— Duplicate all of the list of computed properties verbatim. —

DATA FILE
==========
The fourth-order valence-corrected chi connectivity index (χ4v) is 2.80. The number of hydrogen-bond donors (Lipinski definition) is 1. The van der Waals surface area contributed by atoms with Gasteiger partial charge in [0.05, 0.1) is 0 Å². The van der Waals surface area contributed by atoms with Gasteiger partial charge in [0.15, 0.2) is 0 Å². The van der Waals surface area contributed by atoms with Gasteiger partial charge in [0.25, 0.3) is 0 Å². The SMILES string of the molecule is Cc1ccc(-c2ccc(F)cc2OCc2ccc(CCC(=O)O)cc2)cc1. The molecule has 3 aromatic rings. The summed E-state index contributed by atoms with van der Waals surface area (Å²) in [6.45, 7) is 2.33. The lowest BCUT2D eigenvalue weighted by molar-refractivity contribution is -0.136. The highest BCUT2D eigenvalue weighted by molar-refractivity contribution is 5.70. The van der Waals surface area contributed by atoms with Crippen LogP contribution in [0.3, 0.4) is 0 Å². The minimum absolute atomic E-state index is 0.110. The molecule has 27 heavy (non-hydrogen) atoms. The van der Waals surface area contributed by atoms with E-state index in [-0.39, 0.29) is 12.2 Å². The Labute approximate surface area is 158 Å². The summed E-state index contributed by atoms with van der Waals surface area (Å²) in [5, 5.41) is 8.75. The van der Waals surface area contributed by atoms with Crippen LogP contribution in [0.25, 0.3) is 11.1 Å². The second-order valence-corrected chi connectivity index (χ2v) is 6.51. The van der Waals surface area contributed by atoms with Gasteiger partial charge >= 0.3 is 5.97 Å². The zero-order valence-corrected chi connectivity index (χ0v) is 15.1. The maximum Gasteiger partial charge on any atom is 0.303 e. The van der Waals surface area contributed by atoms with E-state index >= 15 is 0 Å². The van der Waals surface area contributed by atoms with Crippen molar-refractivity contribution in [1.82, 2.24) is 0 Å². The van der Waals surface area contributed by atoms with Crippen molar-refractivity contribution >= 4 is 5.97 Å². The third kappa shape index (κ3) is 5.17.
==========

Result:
The fourth-order valence-corrected chi connectivity index (χ4v) is 2.80. The number of hydrogen-bond donors (Lipinski definition) is 1. The van der Waals surface area contributed by atoms with Gasteiger partial charge in [0.05, 0.1) is 0 Å². The van der Waals surface area contributed by atoms with Gasteiger partial charge in [0.15, 0.2) is 0 Å². The van der Waals surface area contributed by atoms with Gasteiger partial charge in [0.25, 0.3) is 0 Å². The SMILES string of the molecule is Cc1ccc(-c2ccc(F)cc2OCc2ccc(CCC(=O)O)cc2)cc1. The molecule has 3 aromatic rings. The summed E-state index contributed by atoms with van der Waals surface area (Å²) in [6.45, 7) is 2.33. The lowest BCUT2D eigenvalue weighted by molar-refractivity contribution is -0.136. The highest BCUT2D eigenvalue weighted by molar-refractivity contribution is 5.70. The van der Waals surface area contributed by atoms with Crippen LogP contribution in [0.3, 0.4) is 0 Å². The minimum absolute atomic E-state index is 0.110. The molecule has 27 heavy (non-hydrogen) atoms. The van der Waals surface area contributed by atoms with E-state index in [-0.39, 0.29) is 12.2 Å². The Labute approximate surface area is 158 Å². The summed E-state index contributed by atoms with van der Waals surface area (Å²) in [5, 5.41) is 8.75. The van der Waals surface area contributed by atoms with Crippen LogP contribution in [0.25, 0.3) is 11.1 Å². The second-order valence-corrected chi connectivity index (χ2v) is 6.51. The van der Waals surface area contributed by atoms with Gasteiger partial charge >= 0.3 is 5.97 Å². The zero-order valence-corrected chi connectivity index (χ0v) is 15.1. The maximum Gasteiger partial charge on any atom is 0.303 e. The van der Waals surface area contributed by atoms with E-state index >= 15 is 0 Å². The van der Waals surface area contributed by atoms with Crippen molar-refractivity contribution in [1.82, 2.24) is 0 Å². The van der Waals surface area contributed by atoms with Crippen molar-refractivity contribution >= 4 is 5.97 Å². The third kappa shape index (κ3) is 5.17.